Just over four years ago, a community came together to fight pediatric cancer for two local girls. One child named Gabriella and one named Tianna. Both fought a rare cancer called rhabdomyosarcoma. One survived. One didn’t. Since the devastating loss of Tianna and the success of Gabriella’s treatments, the two moms, along with many cancer moms they’ve met along the way, vowed to make a difference in the fight against childhood cancer and have worked tirelessly on fundraising events to raise awareness and funds for pediatric cancer research.
Since this past September, Team G has donated over $89,000 to childhood cancer research. The Bay Club raised an incredible $54,000 of this donation this past September during childhood cancer awareness month.
This adds up with our past donations to a grand total of over $188,000 since 2013 to partnering institutions from our beginning in 2013. Over 1,000 Hope Totes have been sent to institutions around the nation to newly diagnosed pediatric cancer families.
Last summer, cancer mom and founder Kristin Cosner was introduced to Gina Rodriguez through a Facebook group named Warrior Mama’s that some of the local Los Gatos cancer moms set up to give support, guidance and direction during their battle with childhood cancer.
Through our Warrior Mama’s group, Team G was connected with The Bay Club, a health club company that offers tennis, golf, and hospitality services located across the Bay Area, Los Angeles, San Diego and Carmel Valley. The Bay Club set out a spectacular fundraising effort during the month of September, Childhood Cancer Awareness Month coinciding with National Yoga Month. The funding is being donated in honor of two family patrons of The Bay Club; in honor of Gina’s daughter, 5 year old Sofia who is fighting leukemia and almost 7 year old Mary “Massy” Stewart, who is battling relapsed Acute Myeloid Leukemia.
Why is research important? Currently, the National Cancer Institute dedicates less than 4% of its income to all 12 major types of pediatric cancer. Every day, 43 children are diagnosed with childhood cancer. Every day, seven children die from cancer in the United States. Treatments are antiquated and come with severe side effects for the children who survive.
Recent grants include the following:
- Immunotherapy at Lucile Packard $51,177: Kara Davis, DO, work involves developing immunotherapy clinical trials for children with leukemia. Immunotherapy enhances the body’s own immune cells to recognize and destroy tumors. Crystal Mackall, MD, Director for the Cancer Immunotherapy Program, whose therapies have shown great promise in treating and curing blood cancers. The first Stanford Institutional trials are set to begin in late summer or early fall.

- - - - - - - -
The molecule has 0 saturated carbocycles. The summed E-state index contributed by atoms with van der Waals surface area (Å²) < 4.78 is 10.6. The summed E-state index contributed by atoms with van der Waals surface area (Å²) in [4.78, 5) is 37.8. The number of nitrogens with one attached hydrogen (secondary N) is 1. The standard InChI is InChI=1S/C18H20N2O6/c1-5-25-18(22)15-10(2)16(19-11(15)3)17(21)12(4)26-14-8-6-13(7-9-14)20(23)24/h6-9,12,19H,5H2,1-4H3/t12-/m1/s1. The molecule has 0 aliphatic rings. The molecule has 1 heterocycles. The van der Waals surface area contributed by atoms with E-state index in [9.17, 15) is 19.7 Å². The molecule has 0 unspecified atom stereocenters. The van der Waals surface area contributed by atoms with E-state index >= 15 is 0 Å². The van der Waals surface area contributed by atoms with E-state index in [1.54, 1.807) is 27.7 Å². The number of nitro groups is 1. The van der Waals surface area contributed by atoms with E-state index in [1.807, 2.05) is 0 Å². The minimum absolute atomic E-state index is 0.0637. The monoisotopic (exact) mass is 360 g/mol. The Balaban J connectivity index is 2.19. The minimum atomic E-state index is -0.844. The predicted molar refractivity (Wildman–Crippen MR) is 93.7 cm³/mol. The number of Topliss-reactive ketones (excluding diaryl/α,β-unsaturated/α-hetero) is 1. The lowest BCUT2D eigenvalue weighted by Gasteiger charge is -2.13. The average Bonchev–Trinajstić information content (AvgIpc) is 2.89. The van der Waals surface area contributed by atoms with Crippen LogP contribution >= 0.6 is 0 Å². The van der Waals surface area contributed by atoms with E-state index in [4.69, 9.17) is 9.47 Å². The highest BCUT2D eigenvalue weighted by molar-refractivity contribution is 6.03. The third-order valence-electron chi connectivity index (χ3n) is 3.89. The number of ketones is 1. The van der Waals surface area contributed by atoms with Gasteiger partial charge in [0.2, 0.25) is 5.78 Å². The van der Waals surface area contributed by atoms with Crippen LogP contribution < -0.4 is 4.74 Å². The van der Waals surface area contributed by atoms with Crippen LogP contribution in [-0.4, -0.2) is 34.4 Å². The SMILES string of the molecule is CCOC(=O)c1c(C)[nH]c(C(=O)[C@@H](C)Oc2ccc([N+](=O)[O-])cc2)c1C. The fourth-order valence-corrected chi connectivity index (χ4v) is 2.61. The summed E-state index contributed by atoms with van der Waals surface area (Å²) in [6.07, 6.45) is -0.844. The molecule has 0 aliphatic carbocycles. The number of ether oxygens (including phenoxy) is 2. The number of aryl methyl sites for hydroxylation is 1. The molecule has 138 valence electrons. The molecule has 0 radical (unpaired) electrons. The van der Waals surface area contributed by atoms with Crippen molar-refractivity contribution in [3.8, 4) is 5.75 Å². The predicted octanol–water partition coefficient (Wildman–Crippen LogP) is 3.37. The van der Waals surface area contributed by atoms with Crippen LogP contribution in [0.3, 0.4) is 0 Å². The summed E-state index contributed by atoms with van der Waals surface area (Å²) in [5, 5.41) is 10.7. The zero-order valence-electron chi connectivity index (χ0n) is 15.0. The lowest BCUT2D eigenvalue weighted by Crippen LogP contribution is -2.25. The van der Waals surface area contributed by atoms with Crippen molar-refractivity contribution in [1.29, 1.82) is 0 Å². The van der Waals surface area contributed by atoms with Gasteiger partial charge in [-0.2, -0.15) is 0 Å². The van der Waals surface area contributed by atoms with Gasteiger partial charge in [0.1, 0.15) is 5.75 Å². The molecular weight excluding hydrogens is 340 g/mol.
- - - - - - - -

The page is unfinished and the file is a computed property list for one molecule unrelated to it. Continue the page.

- Rare Sarcoma Program at Lucile Packard $10,000: Dr. Sheri Spunt is leading a research program that will lead to better understand and find more effective treatments for rare pediatric sarcomas.
- Acute Myeloid Leukemia at Seattle Children’s Hospital – $14,000: Drs. Katherine Tarlock and Todd Cooper are working to deliver individualized, targeted therapy for children with acute myeloid leukemia. This donation is in honor of a local 7-year-old Los Gatos girl, Mary “Massy” Stewart.
- UCSC Treehouse Childhood Cancer Initiative $14,389: This “pan-cancer” analysis of adult and pediatric tumors may identify situations where an adult drug is predicted to work on a subset of pediatric patients.
Team G Childhood Cancer Foundation with a two-part mission. The first part is providing direct support to families fighting childhood cancer carried out through “Hope Totes” given to newly diagnosed cancer parents distributed through many regional childhood cancer centers across the nation. For more information visit www.teamgfoundation.org
The second part is raising funds for pediatric cancer research. Team G is partnering with some of the top pediatric cancer centers on the west coast including Lucile Packard Children’s Hospital, UCSF Benioff Children’s Hospital, Seattle Children’s Hospital, and UCSC Childhood Cancer Treehouse Project to support clinical trials and childhood cancer research to fund less toxic treatments and ultimately find a cure.
For more information, please contact Kristin Cosner at firstname.lastname@example.org or (831) 239-5061